Iceland to decide future of US chess fugitive Fischer

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The Independent Online

Iceland's parliament will vote tomorrow on whether to grant citizenship to the fugitive American chess star Bobby Fischer, after the proposal was approved by a committee.

Iceland's parliament will vote tomorrow on whether to grant citizenship to the fugitive American chess star Bobby Fischer, after the proposal was approved by a committee.

Mr Fischer, 62, is in detention in Japan, awaiting deportation to the US, where he is wanted for violating economic sanctions against the former Yugoslavia by playing a highly publicised chess match there in 1992. Saemundur Palsson, one of the grandmaster's supporters in Iceland, said Japan had confirmed it would allow him to go to Iceland if citizenship was granted.

There is widespread support for Mr Fischer in Iceland, the scene of his greatest triumph. In 1972 he defeated Boris Spassky in a world championship match, ending decades of domination of chess by the Soviet Union.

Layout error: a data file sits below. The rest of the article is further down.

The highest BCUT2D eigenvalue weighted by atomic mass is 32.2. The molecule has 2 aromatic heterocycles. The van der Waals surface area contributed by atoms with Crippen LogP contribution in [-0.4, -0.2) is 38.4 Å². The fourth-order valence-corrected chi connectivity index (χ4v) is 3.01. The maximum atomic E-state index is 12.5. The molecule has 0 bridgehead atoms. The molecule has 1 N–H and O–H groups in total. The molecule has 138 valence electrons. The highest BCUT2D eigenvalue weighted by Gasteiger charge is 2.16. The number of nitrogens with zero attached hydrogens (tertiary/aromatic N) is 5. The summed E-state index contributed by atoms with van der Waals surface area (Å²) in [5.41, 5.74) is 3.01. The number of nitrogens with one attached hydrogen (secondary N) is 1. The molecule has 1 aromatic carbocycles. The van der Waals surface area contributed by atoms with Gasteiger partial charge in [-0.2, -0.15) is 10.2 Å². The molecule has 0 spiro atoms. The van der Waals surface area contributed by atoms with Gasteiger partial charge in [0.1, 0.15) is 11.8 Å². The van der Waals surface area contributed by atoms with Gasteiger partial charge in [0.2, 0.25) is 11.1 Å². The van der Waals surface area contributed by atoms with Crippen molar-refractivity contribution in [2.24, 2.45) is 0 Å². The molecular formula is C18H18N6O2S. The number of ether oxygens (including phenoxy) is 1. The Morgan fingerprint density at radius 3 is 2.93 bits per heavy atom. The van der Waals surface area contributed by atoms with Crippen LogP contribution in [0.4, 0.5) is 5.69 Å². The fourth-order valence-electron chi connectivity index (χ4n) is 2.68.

Since being taken into custody in July for allegedly trying to leave Japan on a revoked US passport, he has repeatedly denounced the American deportation order as politically motivated, demanded refugee status and said he wanted to become a German national instead. He has also applied to marry Miyoko Watai, the head of the Japan Chess Association.

Fischer supporters in Iceland said they were raising money to send a group to Japan, in anticipation of the request succeeding. "Fischer has money, but he can't get at it from where he is now," said an organiser.

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